The article focuses on changes to the macromolecular structure of the milk fat globule (MFG) and the subsequent impact on digestion and was published in December in the peer-reviewed journal Current Developments in Nutrition.
Authored by Sarah M. Reyes, Ph.D., MSc, and colleagues, "The Impact of Homogenization on Donor Human Milk and Human Milk-Based Fortifiers and Implications for Preterm Infant Health" uses published data to create a conceptual framework for the potential implications of homogenized human milk-based nutritional products on preterm infant health and suggests avenues for future research.
"Homogenization disrupts the milk fat globule, which may lead to premature digestion of bioactive components, including sphingolipids and long-chain polyunsaturated fatty acids (LCPUFAs), linked to favorable neurological outcomes. The implications of these changes for infant health are unknown," said Reyes, scientific liaison, human milk and clinical research, at Prolacta.
Homogenization evenly disperses two liquids to create a single uniform mixture. In the dairy industry, homogenization is used to improve cow milk's taste, consistency, and appearance, as well as to extend shelf life. Dairies homogenize cow milk to disperse fat droplets and prevent the cream from rising to the top.
"The well-established clinical benefits of human milk-based nutritional products only apply to currently available non-homogenized products. The safety and efficacy of homogenized human milk-based nutritional products have not been established," Reyes said.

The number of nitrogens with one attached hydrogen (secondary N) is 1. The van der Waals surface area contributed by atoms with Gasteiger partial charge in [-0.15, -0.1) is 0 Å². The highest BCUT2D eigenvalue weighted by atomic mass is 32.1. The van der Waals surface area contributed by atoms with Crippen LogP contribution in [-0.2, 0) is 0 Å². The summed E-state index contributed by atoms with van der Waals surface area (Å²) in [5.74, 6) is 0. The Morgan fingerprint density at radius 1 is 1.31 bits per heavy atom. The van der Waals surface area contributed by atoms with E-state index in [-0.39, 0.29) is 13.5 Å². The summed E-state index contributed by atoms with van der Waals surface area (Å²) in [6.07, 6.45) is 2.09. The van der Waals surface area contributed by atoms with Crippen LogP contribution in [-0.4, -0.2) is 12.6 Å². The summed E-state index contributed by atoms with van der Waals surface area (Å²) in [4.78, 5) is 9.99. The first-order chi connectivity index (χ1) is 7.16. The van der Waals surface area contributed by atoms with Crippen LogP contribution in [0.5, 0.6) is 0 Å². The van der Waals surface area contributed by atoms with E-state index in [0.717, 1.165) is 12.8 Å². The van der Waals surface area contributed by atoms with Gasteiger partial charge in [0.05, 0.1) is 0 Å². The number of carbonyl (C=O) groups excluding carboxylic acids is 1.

"Human milk-based nutritional products are not created equally," said Melinda Elliott, chief medical officer for Prolacta, practicing neonatologist, and a study co-author.
"As human milk researchers and medical professionals, it is our opinion that the use of industrial processing techniques such as homogenization, with or without high-heat processing, should be avoided for human milk-based nutritional products until their safety and efficacy have been established."
The major difference between cow milk-based and human milk-based products is the composition — notably, the bioactive components that are unique to human milk. These include immunoglobulins, lactoferrin, milk fat globule membrane, and the wide spectrum of prebiotics known as human milk oligosaccharides (HMOs). Bioactivity is thought to support infants' immunity, development, growth, and long-term health.
Prolacta said its 100% human milk-based nutritional products have the highest bioactivity in the human milk industry. Its nutritional products are vat pasteurized using profiles defined by the U.S. Food and Drug Administration (FDA) to ensure pathogen inactivation and the highest level of safety while retaining as much of the natural bioactivity of the milk as possible. Prolacta said its vat pasteurized products retain higher bioactivity than products processed using other methods, including retort sterilization and ultra-high-temperature (UHT) processing.